Zack Golditch wounded in shooting
Colorado State football recruit Zack Golditch was wounded below his earlobe early Friday morning when a bullet entered the Aurora, Colo., movie theater he was in, which was adjacent to the one in which alleged shooter James Holmes killed 12 people at the screening of the latest Batman movie.
Fifty-eight people were wounded in the tragedy.
There was a gun scene in the movie, and I saw smoke and I thought it was fireworks. Then it felt like fireworks blew up in my ear. I yelled. There was blood dropping on my hands. I looked up and saw a guy with a hole in his arm mumbling.” -- Colorado St. recruit Zack Golditch
"There was a gun scene in the movie, and I saw smoke and I thought it was fireworks," Golditch said. "Then it felt like fireworks blew up in my ear. I yelled. There was blood dropping on my hands. I looked up and saw a guy with a hole in his arm mumbling. I ran out of the theater and into the mall parking lot where some construction workers called an ambulance."
Golditch said the scene at a local hospital was troubling.
"I didn't realize I had been shot until I was at the hospital for 20 minutes," he said. "Everyone was screaming and covered in blood. There was a guy in critical condition so they moved me. I saw people shot in the leg. I saw doctors running everywhere."
According to Golditch, a doctor said he had small amounts of shrapnel left in his neck, near the hairline.
"Luckily, just an exit wound," he said.
"I feel blessed to be alive. It makes me take a second look at life because I could have died."
Golditch said about 10 players from his Gateway High School team in Aurora were in either theatre.
"All I can say is the whole thing has made us closer as a team," he said.
A former Winona State football player also was among the wounded.
Carey Rottman, 27, a native of Mequon, Wis., who played football at Division-II Winona State and now works for Coors Distributing Co., was shot in his right leg. He was visited in the hospital Saturday by Gov. John Hickenlooper.
Jordan Murphy, a 6-foot-1, 225-pound fullback and linebacker at Colorado State, said he was seated in the third row with Andrew Bowers, who plays basketball at NAIA school Concordia (Neb.), and two other friends for the showing of "The Dark Knight Rises" when the gunman entered the theater about 20 feet from them. Murphy and Bowers attended Lutheran High School in the Denver area.
Murphy said Bowers, who is 6-7, was injured when he ducked to the floor, cutting his knees and his head, when two gas canisters were thrown by the suspect. Murphy told The Associated Press that a bullet whizzed past his head as he and his friends fled the theater.
Murphy, a 19-year-old sophomore from Castle Rock, Colo., who is sitting out this season after transferring from Colorado State, said he didn't think it was odd when the suspect, James Holmes, entered through an emergency exit and stood there for several seconds.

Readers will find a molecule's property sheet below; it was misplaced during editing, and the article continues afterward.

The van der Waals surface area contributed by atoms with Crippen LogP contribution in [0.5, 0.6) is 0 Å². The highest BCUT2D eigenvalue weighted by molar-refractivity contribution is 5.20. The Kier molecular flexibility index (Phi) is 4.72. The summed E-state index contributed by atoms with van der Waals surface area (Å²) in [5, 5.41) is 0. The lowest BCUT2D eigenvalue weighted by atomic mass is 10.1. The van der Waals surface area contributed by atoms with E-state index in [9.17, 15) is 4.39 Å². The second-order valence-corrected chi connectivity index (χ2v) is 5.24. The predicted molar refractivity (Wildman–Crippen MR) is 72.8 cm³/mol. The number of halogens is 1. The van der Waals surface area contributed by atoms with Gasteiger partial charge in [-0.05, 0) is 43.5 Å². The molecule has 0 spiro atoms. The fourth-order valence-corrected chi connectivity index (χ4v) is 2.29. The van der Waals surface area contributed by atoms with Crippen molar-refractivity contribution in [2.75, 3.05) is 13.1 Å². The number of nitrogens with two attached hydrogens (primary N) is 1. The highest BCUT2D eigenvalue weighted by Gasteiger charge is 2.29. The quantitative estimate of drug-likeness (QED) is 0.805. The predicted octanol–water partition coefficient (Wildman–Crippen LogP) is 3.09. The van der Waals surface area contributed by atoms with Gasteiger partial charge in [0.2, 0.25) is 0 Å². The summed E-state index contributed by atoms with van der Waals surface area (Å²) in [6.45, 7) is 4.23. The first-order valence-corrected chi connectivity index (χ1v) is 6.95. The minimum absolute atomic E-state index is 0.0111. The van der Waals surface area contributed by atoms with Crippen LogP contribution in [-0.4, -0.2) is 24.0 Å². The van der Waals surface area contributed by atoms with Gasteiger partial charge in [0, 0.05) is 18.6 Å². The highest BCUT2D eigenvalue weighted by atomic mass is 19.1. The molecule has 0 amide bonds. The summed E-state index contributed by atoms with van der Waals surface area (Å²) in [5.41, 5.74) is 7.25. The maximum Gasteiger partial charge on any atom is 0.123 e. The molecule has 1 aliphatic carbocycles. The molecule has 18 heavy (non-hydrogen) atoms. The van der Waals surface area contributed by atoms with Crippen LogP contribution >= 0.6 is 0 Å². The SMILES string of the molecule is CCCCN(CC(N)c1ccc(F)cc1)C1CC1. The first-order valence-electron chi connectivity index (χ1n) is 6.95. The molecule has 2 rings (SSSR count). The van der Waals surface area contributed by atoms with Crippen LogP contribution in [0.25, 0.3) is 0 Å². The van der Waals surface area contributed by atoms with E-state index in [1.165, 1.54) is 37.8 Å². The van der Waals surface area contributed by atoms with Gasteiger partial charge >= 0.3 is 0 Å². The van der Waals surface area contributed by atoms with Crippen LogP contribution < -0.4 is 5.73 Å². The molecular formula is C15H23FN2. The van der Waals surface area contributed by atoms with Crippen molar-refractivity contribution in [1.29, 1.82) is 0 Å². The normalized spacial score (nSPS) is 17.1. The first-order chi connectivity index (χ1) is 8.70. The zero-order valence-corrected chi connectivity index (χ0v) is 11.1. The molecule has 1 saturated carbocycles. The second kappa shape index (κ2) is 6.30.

Like so many others, Murphy figured it was a publicity stunt.
"It was a movie premiere, so people were dressed up like Catwoman, people were dressed in Batman outfits, dressed up in Robin outfits," Murphy said Saturday. "If it was any other movie, it would have been suspicious, but because it was Batman, he wasn't. I assumed it was a publicity stunt because he was trying to look like the villain, Bane. As soon as he threw the gas canisters, I knew it was an attack and immediately ducked down."
Murphy said he and his friends stayed on the floor in front of their seats for about three minutes. Bowers was bleeding.
"He's a big guy, he's 6-7, so he scraped up his knees and his head was cut up because we had to duck so fast to the floor and he hit the chairs," Murphy said.
Murphy said his group decided to make a run for it when the shooter stopped firing for a few seconds. They crawled through their aisle, then stood up and made a dash for the entrance.
The gunman spun around and fired at Murphy, who was frantically following his three friends -- two men and a woman, all of whom are 19.
"We flew out of there as fast as we could. As soon as he saw us, he shot at us," Murphy said. "I was in the back and he shot at me and almost hit me."
The bullet missed his head by a couple of inches and struck drywall, which fell on him as he fled, Murphy said.
Murphy and his friends ran to their car and sped to Bowers' house, where they watched coverage of the tragedy on television.
Murphy said he's been glued to the news for the latest information on the victims and Holmes, who will make his first court appearance Monday.
"I'm actually really curious," Murphy said. "It all doesn't make sense. I just want to know if he had a motive or if he was just crazy."
Murphy said he won't be able to attend movies again for a while.
"It's traumatic," he said. "Going in the near future doesn't seem likely. Eventually, I'll get over my fear, just got to trust God with everything. But not for a while."
Information from The Associated Press was used in this report.